The PBHCI grant program supports the goals of the Million Hearts™ Initiative in that people with behavioral health disorders are disproportionally impacted by many chronic primary care health conditions, including heart disease and hypertension.
The Million Hearts™ initiative supports cardiovascular disease prevention activities across the public and private sectors in an unprecedented effort to prevent 1 million heart attacks and strokes over five years and demonstrate to the American people that improving the health system can save lives. Million Hearts™ will scale-up proven clinical and community strategies to prevent heart disease and stroke across the nation by empowering people to make healthy choices such as preventing tobacco use and reducing sodium and trans fat consumption and by improving care for people who do need treatment by encouraging a targeted focus on the "ABCS" - aspirin for people at risk, blood pressure control, cholesterol management and smoking cessation.
Million Hearts™ brings together existing efforts and new programs to improve health across communities and help Americans live longer, healthier, more productive lives. The Centers for Disease Control and Prevention and Centers for Medicare and Medicaid Services are the co-leaders of Million Hearts within the U.S. Department of Health and Human Services, working alongside other federal agencies including the Administration on Aging, National Institutes of Health, the Agency for Healthcare Research and Quality, and the Food and Drug Administration, the Health Resources and Services Administration, and the Substance Abuse and Mental Health Services Administration, the Office of the National Coordinator, and the Veterans Administration. Key private-sector partners include the American Heart Association, and YMCA, among many others.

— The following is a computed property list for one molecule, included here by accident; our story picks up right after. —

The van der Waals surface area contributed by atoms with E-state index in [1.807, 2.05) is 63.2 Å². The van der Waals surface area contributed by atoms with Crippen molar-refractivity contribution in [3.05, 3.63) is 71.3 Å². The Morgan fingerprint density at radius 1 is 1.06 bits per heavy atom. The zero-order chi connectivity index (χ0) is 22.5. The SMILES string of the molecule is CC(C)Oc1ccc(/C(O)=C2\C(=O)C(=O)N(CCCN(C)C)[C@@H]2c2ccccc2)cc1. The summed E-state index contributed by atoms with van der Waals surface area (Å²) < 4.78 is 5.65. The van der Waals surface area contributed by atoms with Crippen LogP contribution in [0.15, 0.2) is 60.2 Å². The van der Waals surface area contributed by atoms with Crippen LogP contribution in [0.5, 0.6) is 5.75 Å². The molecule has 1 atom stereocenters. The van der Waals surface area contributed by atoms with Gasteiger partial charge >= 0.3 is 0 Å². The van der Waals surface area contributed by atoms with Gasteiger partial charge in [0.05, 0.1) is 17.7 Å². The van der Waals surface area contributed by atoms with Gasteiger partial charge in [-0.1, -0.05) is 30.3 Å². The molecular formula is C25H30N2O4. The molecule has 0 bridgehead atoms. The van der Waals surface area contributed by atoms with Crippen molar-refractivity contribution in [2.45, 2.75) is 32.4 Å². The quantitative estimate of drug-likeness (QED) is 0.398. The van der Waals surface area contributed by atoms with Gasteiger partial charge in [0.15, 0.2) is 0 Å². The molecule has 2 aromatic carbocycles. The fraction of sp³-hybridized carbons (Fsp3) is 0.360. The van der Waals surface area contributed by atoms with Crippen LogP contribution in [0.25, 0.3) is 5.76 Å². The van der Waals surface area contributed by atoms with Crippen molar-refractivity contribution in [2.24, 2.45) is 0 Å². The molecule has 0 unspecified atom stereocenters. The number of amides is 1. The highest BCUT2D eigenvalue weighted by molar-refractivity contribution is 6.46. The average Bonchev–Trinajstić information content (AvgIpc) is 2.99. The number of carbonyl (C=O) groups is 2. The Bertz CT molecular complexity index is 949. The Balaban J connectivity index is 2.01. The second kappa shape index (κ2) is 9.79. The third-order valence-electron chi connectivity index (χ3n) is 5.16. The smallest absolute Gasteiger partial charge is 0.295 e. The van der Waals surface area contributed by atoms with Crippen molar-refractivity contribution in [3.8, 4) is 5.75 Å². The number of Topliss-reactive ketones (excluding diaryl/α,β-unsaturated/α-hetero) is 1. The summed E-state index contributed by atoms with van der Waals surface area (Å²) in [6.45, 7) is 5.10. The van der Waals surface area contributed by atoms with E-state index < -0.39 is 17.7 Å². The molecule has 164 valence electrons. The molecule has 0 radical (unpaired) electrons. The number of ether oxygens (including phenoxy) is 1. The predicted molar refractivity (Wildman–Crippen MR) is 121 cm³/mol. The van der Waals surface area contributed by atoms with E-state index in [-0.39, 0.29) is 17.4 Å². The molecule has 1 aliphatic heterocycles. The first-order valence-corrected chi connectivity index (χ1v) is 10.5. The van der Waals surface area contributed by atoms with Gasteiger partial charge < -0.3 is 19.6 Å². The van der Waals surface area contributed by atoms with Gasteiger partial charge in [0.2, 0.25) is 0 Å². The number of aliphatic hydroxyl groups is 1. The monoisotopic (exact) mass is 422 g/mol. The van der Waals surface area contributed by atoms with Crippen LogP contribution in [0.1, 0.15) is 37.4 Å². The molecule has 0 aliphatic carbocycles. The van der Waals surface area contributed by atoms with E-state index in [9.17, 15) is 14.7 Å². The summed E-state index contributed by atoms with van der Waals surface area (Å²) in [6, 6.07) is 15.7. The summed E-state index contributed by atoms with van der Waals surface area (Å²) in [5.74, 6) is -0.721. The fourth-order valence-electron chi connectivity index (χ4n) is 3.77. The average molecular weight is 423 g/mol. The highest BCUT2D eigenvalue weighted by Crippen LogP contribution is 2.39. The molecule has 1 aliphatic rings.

In FY2015, SAMHSA builds on previous PBHCI funding opportunities by capitalizing on lessons learned from previous PBHCI grantees and the field at large, in order to further develop the coordination and integration of primary care and behavioral health care services. Grantees will be expected to achieve this by strengthening their focus on integrated treatment teams, evidence-based and promising wellness interventions, program structures (e.g., primary care access, information sharing, and treatment planning, etc.), performance monitoring and continuous quality improvement, and sustainability.